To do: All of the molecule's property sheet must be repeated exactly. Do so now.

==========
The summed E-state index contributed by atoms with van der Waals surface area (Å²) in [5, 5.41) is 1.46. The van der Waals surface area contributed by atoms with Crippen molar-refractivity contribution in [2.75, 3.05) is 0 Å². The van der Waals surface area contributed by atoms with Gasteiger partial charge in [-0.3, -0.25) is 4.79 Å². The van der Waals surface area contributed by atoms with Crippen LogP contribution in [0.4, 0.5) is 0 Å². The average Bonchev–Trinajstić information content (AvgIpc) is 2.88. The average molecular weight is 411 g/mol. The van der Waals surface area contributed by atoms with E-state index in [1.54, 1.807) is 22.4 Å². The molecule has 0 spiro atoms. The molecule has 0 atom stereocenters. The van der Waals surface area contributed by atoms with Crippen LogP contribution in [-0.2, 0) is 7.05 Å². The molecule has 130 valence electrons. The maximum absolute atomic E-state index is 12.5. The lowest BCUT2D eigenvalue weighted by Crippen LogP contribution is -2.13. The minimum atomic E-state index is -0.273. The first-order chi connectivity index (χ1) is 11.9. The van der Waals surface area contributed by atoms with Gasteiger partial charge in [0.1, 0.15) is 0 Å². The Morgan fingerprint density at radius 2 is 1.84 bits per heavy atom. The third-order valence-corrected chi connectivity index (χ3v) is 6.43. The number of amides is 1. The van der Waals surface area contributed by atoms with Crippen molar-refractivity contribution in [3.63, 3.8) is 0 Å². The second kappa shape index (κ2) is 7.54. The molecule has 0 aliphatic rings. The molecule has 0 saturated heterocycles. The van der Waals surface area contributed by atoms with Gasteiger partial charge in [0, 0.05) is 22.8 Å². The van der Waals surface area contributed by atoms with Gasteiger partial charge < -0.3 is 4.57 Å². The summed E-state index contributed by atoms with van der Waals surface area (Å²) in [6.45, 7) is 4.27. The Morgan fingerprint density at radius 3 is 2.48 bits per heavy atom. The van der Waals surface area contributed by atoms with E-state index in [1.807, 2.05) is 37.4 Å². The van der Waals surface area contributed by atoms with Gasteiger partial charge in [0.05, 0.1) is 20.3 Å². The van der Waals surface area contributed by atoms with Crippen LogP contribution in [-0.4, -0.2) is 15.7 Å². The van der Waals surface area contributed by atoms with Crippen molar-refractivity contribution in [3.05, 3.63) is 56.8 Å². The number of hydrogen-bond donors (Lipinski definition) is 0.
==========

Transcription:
The summed E-state index contributed by atoms with van der Waals surface area (Å²) in [5, 5.41) is 1.46. The van der Waals surface area contributed by atoms with Crippen molar-refractivity contribution in [2.75, 3.05) is 0 Å². The van der Waals surface area contributed by atoms with Gasteiger partial charge in [-0.3, -0.25) is 4.79 Å². The van der Waals surface area contributed by atoms with Crippen LogP contribution in [0.4, 0.5) is 0 Å². The average Bonchev–Trinajstić information content (AvgIpc) is 2.88. The average molecular weight is 411 g/mol. The van der Waals surface area contributed by atoms with E-state index in [1.54, 1.807) is 22.4 Å². The molecule has 0 spiro atoms. The molecule has 0 atom stereocenters. The van der Waals surface area contributed by atoms with Crippen LogP contribution in [-0.2, 0) is 7.05 Å². The molecule has 130 valence electrons. The maximum absolute atomic E-state index is 12.5. The lowest BCUT2D eigenvalue weighted by Crippen LogP contribution is -2.13. The minimum atomic E-state index is -0.273. The first-order chi connectivity index (χ1) is 11.9. The van der Waals surface area contributed by atoms with Gasteiger partial charge in [0.1, 0.15) is 0 Å². The Morgan fingerprint density at radius 2 is 1.84 bits per heavy atom. The third-order valence-corrected chi connectivity index (χ3v) is 6.43. The number of amides is 1. The van der Waals surface area contributed by atoms with Crippen molar-refractivity contribution in [3.63, 3.8) is 0 Å². The second kappa shape index (κ2) is 7.54. The molecule has 0 aliphatic rings. The molecule has 0 saturated heterocycles. The van der Waals surface area contributed by atoms with Gasteiger partial charge in [0, 0.05) is 22.8 Å². The van der Waals surface area contributed by atoms with Gasteiger partial charge < -0.3 is 4.57 Å². The summed E-state index contributed by atoms with van der Waals surface area (Å²) in [6.45, 7) is 4.27. The Morgan fingerprint density at radius 3 is 2.48 bits per heavy atom. The van der Waals surface area contributed by atoms with E-state index in [1.807, 2.05) is 37.4 Å². The van der Waals surface area contributed by atoms with Gasteiger partial charge in [0.05, 0.1) is 20.3 Å². The van der Waals surface area contributed by atoms with Crippen LogP contribution in [-0.4, -0.2) is 15.7 Å². The van der Waals surface area contributed by atoms with Crippen molar-refractivity contribution in [3.05, 3.63) is 56.8 Å². The number of hydrogen-bond donors (Lipinski definition) is 0.